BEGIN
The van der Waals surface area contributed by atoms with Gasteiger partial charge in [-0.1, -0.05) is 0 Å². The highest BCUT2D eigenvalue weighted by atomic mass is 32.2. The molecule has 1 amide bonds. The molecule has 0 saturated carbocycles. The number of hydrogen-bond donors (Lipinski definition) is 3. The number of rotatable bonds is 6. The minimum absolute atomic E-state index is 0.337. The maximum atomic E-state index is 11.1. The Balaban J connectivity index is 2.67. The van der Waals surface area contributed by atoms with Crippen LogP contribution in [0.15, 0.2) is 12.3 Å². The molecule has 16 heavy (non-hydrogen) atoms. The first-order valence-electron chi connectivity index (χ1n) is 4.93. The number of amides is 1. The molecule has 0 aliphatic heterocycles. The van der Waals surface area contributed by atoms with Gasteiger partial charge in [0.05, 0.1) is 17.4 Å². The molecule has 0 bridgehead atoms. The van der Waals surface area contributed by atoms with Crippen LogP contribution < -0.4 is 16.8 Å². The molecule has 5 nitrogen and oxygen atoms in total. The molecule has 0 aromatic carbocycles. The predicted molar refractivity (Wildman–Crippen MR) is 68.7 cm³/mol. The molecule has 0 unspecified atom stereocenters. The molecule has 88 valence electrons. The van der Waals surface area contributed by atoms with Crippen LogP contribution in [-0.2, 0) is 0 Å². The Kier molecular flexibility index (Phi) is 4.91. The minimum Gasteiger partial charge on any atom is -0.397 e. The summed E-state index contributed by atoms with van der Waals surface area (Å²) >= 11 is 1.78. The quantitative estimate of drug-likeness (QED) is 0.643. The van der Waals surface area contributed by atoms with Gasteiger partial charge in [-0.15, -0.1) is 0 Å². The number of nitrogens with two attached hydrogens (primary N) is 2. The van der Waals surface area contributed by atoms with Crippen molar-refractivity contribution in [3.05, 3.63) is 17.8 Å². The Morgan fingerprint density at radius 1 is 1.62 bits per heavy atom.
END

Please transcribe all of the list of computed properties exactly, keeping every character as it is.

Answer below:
The van der Waals surface area contributed by atoms with Gasteiger partial charge in [-0.1, -0.05) is 0 Å². The highest BCUT2D eigenvalue weighted by atomic mass is 32.2. The molecule has 1 amide bonds. The molecule has 0 saturated carbocycles. The number of hydrogen-bond donors (Lipinski definition) is 3. The number of rotatable bonds is 6. The minimum absolute atomic E-state index is 0.337. The maximum atomic E-state index is 11.1. The Balaban J connectivity index is 2.67. The van der Waals surface area contributed by atoms with Crippen LogP contribution in [0.15, 0.2) is 12.3 Å². The molecule has 16 heavy (non-hydrogen) atoms. The first-order valence-electron chi connectivity index (χ1n) is 4.93. The number of amides is 1. The molecule has 0 aliphatic heterocycles. The van der Waals surface area contributed by atoms with Gasteiger partial charge in [0.05, 0.1) is 17.4 Å². The molecule has 0 bridgehead atoms. The van der Waals surface area contributed by atoms with Crippen LogP contribution < -0.4 is 16.8 Å². The molecule has 5 nitrogen and oxygen atoms in total. The molecule has 0 aromatic carbocycles. The predicted molar refractivity (Wildman–Crippen MR) is 68.7 cm³/mol. The molecule has 0 unspecified atom stereocenters. The molecule has 88 valence electrons. The van der Waals surface area contributed by atoms with Crippen LogP contribution in [-0.2, 0) is 0 Å². The Kier molecular flexibility index (Phi) is 4.91. The minimum Gasteiger partial charge on any atom is -0.397 e. The summed E-state index contributed by atoms with van der Waals surface area (Å²) >= 11 is 1.78. The quantitative estimate of drug-likeness (QED) is 0.643. The van der Waals surface area contributed by atoms with Gasteiger partial charge in [-0.15, -0.1) is 0 Å². The number of nitrogens with two attached hydrogens (primary N) is 2. The van der Waals surface area contributed by atoms with Crippen molar-refractivity contribution in [3.05, 3.63) is 17.8 Å². The Morgan fingerprint density at radius 1 is 1.62 bits per heavy atom.